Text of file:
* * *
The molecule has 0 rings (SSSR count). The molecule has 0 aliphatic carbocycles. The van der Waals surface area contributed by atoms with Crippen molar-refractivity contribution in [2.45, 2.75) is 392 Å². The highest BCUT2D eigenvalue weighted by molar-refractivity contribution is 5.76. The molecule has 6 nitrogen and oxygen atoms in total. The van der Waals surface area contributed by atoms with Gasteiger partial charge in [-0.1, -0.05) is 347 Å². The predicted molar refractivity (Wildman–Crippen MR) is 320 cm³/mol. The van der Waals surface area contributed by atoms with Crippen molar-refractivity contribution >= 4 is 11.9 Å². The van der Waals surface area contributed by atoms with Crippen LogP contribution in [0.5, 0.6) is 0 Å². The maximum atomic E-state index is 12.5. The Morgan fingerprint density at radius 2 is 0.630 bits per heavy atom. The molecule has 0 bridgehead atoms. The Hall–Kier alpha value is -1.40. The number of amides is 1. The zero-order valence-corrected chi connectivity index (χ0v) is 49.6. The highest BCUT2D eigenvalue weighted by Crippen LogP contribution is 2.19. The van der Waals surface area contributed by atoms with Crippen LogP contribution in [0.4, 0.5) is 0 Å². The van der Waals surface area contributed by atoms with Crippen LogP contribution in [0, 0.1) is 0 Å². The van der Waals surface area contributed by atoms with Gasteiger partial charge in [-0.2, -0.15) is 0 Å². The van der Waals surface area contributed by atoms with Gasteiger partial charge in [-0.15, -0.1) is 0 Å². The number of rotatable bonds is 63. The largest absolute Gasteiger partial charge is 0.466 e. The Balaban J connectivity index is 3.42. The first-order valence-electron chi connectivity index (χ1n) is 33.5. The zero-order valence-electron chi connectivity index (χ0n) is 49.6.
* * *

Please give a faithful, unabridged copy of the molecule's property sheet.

The molecule has 0 rings (SSSR count). The molecule has 0 aliphatic carbocycles. The van der Waals surface area contributed by atoms with Crippen molar-refractivity contribution in [2.45, 2.75) is 392 Å². The highest BCUT2D eigenvalue weighted by molar-refractivity contribution is 5.76. The molecule has 6 nitrogen and oxygen atoms in total. The van der Waals surface area contributed by atoms with Gasteiger partial charge in [-0.1, -0.05) is 347 Å². The predicted molar refractivity (Wildman–Crippen MR) is 320 cm³/mol. The van der Waals surface area contributed by atoms with Crippen molar-refractivity contribution >= 4 is 11.9 Å². The van der Waals surface area contributed by atoms with Crippen LogP contribution in [0.5, 0.6) is 0 Å². The maximum atomic E-state index is 12.5. The Morgan fingerprint density at radius 2 is 0.630 bits per heavy atom. The molecule has 0 bridgehead atoms. The Hall–Kier alpha value is -1.40. The number of amides is 1. The zero-order valence-corrected chi connectivity index (χ0v) is 49.6. The highest BCUT2D eigenvalue weighted by Crippen LogP contribution is 2.19. The van der Waals surface area contributed by atoms with Crippen LogP contribution in [0.4, 0.5) is 0 Å². The van der Waals surface area contributed by atoms with Crippen LogP contribution in [0, 0.1) is 0 Å². The van der Waals surface area contributed by atoms with Gasteiger partial charge in [-0.2, -0.15) is 0 Å². The van der Waals surface area contributed by atoms with Gasteiger partial charge in [-0.15, -0.1) is 0 Å². The number of rotatable bonds is 63. The largest absolute Gasteiger partial charge is 0.466 e. The Balaban J connectivity index is 3.42. The first-order valence-electron chi connectivity index (χ1n) is 33.5. The zero-order valence-electron chi connectivity index (χ0n) is 49.6.